Since the Spinnaker Summit in 2018 there have been a few key developments in both the platform and the community that eagerly surrounds it.
Scopely is a mobile games publisher and developer that aims to provide diverse, immersive experiences for both casual and hardcore gamers. Founded in 2011, they boast multiple studios in six countries and their top-grossing mobile games have reached millions of users worldwide.
Image credit: Charles Daoud
Ever heard of Netflix's Simian Army?
It represents the collection of tools Netflix has been arming themselves with since 2011 to test the AWS infrastructure. These unusual tools are open source, widely adaptable, and a wonderfully chaotic way to test software for operational vulnerabilities.
In 2015, Netflix released Spinnaker in an effort to share the joy of predictable deployments. Today, dozens of Global 2,000 companies use Spinnaker to automate deployments across multiple cloud targets with more confidence and velocity than ever before.
Since 2017, enterprises have been investing in a multi-cloud strategy for higher availability of applications and to avoid vendor lock-in. While that's all well and good for the enterprises, it's not very fun for the DevOps teams who are left configuring and customizing specific deployments for different cloud environments.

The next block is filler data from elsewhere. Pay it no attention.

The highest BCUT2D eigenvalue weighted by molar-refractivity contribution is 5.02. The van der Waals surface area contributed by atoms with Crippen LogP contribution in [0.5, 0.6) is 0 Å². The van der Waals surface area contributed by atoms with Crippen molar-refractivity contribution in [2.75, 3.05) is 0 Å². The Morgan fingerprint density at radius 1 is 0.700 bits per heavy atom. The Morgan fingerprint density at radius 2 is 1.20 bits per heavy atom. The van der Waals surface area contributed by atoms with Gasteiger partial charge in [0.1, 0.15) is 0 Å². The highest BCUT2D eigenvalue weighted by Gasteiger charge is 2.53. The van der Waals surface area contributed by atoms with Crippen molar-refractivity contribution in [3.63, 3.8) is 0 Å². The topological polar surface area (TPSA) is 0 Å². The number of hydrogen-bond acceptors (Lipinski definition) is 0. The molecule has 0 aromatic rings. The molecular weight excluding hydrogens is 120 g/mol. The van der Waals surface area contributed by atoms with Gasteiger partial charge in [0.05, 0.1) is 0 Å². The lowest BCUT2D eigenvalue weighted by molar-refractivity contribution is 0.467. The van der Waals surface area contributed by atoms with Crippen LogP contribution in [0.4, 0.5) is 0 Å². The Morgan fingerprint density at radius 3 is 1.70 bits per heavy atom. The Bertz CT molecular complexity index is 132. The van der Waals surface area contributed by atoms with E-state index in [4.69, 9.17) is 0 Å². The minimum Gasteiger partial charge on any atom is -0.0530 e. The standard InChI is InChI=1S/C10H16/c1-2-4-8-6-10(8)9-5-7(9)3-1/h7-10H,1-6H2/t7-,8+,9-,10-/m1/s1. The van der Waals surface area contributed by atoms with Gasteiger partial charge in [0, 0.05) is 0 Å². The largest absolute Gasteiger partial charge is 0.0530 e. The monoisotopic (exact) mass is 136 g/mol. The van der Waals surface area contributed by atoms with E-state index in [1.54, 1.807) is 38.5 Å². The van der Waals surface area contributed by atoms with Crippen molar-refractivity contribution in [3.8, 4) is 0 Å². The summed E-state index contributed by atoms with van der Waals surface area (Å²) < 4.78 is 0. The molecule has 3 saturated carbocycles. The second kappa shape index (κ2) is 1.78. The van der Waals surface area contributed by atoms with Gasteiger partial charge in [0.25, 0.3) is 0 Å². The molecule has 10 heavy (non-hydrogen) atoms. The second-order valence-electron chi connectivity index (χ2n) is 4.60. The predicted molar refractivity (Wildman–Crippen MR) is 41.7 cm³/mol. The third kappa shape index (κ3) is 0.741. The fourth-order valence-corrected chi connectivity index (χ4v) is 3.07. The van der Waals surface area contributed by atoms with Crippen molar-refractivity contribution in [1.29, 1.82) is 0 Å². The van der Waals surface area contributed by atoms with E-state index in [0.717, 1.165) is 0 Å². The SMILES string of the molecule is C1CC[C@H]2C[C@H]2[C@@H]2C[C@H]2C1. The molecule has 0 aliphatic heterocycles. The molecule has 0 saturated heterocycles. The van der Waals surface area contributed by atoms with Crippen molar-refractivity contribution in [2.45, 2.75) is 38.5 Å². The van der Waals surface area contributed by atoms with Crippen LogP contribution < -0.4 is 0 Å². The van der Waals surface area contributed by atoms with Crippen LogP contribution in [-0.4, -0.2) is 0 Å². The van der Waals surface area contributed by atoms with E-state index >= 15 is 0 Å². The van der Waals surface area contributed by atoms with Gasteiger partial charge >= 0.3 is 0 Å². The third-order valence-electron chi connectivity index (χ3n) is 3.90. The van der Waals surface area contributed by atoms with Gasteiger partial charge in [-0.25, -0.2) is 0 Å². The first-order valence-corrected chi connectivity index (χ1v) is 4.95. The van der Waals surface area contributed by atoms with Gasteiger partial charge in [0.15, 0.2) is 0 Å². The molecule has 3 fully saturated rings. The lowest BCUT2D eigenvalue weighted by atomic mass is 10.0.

Over the past few years, Netflix teams have gradually adopted Spinnaker to the point where it now deploys over 95% of all their cloud-based infrastructure. But this wide-scale adoption process had to be approached strategically.
During World War I, canaries were used to detect toxic gases in the environment before humans could be harmed. They were also routinely used in coal mines where they would sing and chirp inside a small cage to signal the air was safe for the workers. Fortunately for the birds, they were later replaced with automated detectors.